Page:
Scientists at the University of Rochester have created a new type of ‘super polymer’ that could prove an extremely useful technology in the healthcare and clothing industries.
The material, which can lift 1,000 times its own mass, was developed by a research team led by Chemical Engineering Professor Mitch Anthamatten. In a press release the university explained that the material can be programmed to retain a temporary shape until is triggered – typically by heat – to return to its original shape.
“Tuning the trigger temperature is only one part of the story,” said Anthamatten. “We also engineered these materials to store large amount of elastic energy, enabling them to perform more mechanical work during their shape recovery.”
Potential uses of the technology include medical sutures, artificial skin, body-heat assisted medical dispensers and self-fitting apparel, according to the university.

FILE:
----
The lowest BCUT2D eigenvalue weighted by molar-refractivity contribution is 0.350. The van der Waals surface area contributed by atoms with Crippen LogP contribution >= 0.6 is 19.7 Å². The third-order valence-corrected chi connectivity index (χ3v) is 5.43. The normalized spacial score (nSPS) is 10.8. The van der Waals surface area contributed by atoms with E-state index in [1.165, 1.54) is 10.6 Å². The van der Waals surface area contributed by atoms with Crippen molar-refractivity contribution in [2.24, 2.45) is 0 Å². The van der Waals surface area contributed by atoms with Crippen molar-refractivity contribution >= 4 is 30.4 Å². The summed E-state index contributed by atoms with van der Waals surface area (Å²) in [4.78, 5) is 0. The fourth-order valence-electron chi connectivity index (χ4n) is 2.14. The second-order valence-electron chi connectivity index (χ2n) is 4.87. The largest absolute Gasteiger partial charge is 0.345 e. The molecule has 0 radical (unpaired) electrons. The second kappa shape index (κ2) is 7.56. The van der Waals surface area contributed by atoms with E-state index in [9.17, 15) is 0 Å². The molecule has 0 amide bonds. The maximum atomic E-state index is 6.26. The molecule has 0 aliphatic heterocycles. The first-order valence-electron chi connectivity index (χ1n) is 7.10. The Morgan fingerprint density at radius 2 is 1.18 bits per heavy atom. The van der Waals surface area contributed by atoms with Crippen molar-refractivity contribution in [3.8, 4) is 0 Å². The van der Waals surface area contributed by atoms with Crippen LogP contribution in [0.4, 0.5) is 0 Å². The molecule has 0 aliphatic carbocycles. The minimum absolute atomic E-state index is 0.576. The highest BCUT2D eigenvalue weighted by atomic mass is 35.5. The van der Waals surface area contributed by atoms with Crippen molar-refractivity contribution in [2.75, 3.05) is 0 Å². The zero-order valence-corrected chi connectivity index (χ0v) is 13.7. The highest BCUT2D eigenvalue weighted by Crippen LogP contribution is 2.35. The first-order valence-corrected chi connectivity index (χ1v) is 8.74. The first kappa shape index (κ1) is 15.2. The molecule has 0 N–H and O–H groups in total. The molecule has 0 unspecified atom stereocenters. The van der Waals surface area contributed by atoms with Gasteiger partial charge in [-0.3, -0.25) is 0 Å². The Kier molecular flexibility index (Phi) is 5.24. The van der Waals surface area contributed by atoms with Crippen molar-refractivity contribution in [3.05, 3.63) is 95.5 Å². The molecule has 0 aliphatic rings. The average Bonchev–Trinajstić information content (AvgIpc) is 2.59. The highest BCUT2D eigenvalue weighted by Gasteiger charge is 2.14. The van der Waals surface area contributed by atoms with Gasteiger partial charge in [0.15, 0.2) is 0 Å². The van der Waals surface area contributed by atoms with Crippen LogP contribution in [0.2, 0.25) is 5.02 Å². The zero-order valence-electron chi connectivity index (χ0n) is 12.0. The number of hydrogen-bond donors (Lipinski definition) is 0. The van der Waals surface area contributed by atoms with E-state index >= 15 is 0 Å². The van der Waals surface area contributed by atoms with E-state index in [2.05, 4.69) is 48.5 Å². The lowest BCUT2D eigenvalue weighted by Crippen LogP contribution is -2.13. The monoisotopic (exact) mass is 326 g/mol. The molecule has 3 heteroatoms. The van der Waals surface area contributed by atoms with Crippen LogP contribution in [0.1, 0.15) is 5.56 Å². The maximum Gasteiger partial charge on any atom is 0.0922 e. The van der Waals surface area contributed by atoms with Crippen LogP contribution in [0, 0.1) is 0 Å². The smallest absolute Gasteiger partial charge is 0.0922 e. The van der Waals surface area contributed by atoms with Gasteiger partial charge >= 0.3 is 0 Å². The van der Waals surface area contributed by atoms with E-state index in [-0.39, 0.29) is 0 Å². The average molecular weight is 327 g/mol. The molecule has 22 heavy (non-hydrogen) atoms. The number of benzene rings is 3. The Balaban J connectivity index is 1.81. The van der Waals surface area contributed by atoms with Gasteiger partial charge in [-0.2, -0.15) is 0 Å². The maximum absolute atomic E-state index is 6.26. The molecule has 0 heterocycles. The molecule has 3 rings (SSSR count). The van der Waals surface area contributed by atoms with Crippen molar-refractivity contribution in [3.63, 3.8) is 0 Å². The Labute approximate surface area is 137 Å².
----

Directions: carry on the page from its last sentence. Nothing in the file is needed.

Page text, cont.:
The professor, who worked on the project with graduate student Yuan Meng, described the polymer as like a rubber band that can lock itself into a new shape when stretched. “A simple touch causes it to recoil back to its original shape,” he added.
The scientists worked out how to control crystallization that occurs when the material is cooled or stretched. “As the material is deformed, polymer chains are locally stretched, and small segments of the polymer align in the same direction in small areas—or domains—called crystallites, which fix the material into a temporarily deformed shape,” explained the university, in its press release. “As the number of crystallites grows, the polymer shape becomes more and more stable, making it increasingly difficult for the material to revert back to its initial—or ‘permanent’—shape.”
The researchers were able to alter the number and types of molecular linkers that connect individual polymer strands, as well as their distribution throughout the polymer network. This meant that they could adjust the material’s stability and precisely set the melting point at which the shape change is triggered.
Heating the polymer to temperatures near 95 degrees, just below human body temperature, causes the crystallites to break apart and the material to revert to its permanent shape, they said.